Review of The Lancet Article 3/6/02
Jody's Review of: Near
Death Experience In Survivors of Cardiac Arrest: A Prospective Study in the
van Lommel, et al, THE
LANCET • Vol 358 •
December 15, 2001
The is the largest prospective study of NDErs and published in a major British
medical journal, the Lancet. The
8-year old study involved 344 consecutive cardiac arrest patients who died and
were subsequently resuscitated. Of
these 344 patients, several had had repeat resuscitations.
The total deaths and resuscitations were 509.
The study was meticulously designed to measure NDEr life changes over the
8 year period, and to look at whether there were any statistically significant
differences in the areas of demographics, medical history, pharmacological and
psychological make-up. Specifically,
the test addressed skeptical concerns regarding the proper use of scientific
methodology, whether the NDE was caused by brain chemistry, if and how drugs
might affect the occurrences or perceptions of NDEs, and whether fear or other
psychological factors might account for NDEs.
of the glaring problems in NDE research is that there is no “one” definition
that is agreed upon by all researchers. It
should be noted that the definition was changed during the study to account for
the observed data. Moreover, van
Lommel admitted that this was a possible bias in the study.
Accordingly, an NDE is defined as:
The reported memory of all
impressions during a special state of consciousness, (awareness of being dead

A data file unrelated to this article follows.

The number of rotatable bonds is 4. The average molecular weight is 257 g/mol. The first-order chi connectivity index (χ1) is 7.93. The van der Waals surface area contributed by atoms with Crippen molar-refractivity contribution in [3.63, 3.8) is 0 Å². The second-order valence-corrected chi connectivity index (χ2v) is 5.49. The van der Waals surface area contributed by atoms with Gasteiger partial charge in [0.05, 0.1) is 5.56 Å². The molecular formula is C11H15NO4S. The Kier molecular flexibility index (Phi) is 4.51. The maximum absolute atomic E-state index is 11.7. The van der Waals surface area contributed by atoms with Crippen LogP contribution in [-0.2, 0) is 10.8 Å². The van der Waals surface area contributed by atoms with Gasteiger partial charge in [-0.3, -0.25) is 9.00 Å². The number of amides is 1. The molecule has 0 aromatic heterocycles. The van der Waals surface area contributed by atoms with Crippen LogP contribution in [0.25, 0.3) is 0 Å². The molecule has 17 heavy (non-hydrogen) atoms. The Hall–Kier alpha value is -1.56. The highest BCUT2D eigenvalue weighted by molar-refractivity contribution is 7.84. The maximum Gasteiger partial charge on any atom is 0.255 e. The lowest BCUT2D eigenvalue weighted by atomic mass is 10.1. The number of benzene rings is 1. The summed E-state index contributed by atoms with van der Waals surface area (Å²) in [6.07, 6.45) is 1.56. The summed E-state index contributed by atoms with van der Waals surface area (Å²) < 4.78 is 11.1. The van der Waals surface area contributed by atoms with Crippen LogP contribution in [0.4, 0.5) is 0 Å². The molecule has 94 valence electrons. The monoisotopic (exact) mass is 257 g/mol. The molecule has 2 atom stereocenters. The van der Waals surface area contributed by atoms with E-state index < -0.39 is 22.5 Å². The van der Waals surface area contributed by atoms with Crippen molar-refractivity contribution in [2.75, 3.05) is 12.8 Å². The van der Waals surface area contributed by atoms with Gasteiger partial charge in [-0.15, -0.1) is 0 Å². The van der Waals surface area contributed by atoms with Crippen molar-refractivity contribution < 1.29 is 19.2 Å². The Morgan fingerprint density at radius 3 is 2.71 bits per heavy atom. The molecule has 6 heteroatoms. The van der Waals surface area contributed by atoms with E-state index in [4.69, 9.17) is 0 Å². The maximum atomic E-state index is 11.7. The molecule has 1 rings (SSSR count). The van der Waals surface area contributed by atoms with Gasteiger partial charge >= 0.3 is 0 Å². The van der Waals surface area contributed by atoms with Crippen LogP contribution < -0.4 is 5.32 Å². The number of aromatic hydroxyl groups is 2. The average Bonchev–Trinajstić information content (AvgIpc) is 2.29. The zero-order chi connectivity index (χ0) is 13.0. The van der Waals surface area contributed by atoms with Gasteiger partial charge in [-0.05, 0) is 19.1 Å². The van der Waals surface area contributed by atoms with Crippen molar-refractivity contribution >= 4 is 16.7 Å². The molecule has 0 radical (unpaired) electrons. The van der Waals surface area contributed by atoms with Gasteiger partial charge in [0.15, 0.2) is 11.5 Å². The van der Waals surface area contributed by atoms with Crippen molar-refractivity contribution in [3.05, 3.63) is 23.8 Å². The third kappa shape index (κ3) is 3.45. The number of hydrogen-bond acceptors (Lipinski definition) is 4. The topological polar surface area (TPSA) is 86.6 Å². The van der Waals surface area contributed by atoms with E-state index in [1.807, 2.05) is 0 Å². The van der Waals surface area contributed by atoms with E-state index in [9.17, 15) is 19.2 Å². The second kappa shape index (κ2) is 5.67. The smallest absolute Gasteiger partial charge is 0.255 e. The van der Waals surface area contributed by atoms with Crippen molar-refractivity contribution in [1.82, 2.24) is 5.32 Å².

50%) including specific elements such as out of body experience (24%),
pleasant feelings (56%), and seeing a tunnel(31%), a light (communication with
the light 14%, described the colors 14%), deceased relatives(32%), or a life
Additionally 29% talked of celestial landscapes and 8% described boundaries that
they could not go beyond.
at 2041. Clinical death was defined
as a period of unconsciousness caused by insufficient blood supply to the brain
because of inadequate blood circulation, breathing or both.
This study can be cited for major NDE scientific findings,
the largest being that NDEs are not
at 2039. Van Lommel proved
under rigid methodology that the occurrence of the NDE was not associated with
“duration of cardiac arrest or unconsciousness, medication, or fear of death
prior to the cardiac arrest.”
Given the similarity in physiological make-up of the sample
population, one would expect that most of the 344 patients should experience an
This would take into account
the skeptic argument of cerebral anoxia (dying brain cells).
However, that is not the case. The
findings were that 18% of the 344 cardiac arrest patients had an NDE, with 12%
of the 18% reporting a “core experience.”
Therefore, NDE is not
correlated with physiological causes of death.
However, the study did find that age might play a factor in the
occurrence of NDEs in that younger experiencers were more likely to have an NDE
and more likely to have a core experience.
same argument pertaining to physiological make-up could be made for those in the
sample population who were psychologically afraid of death right before the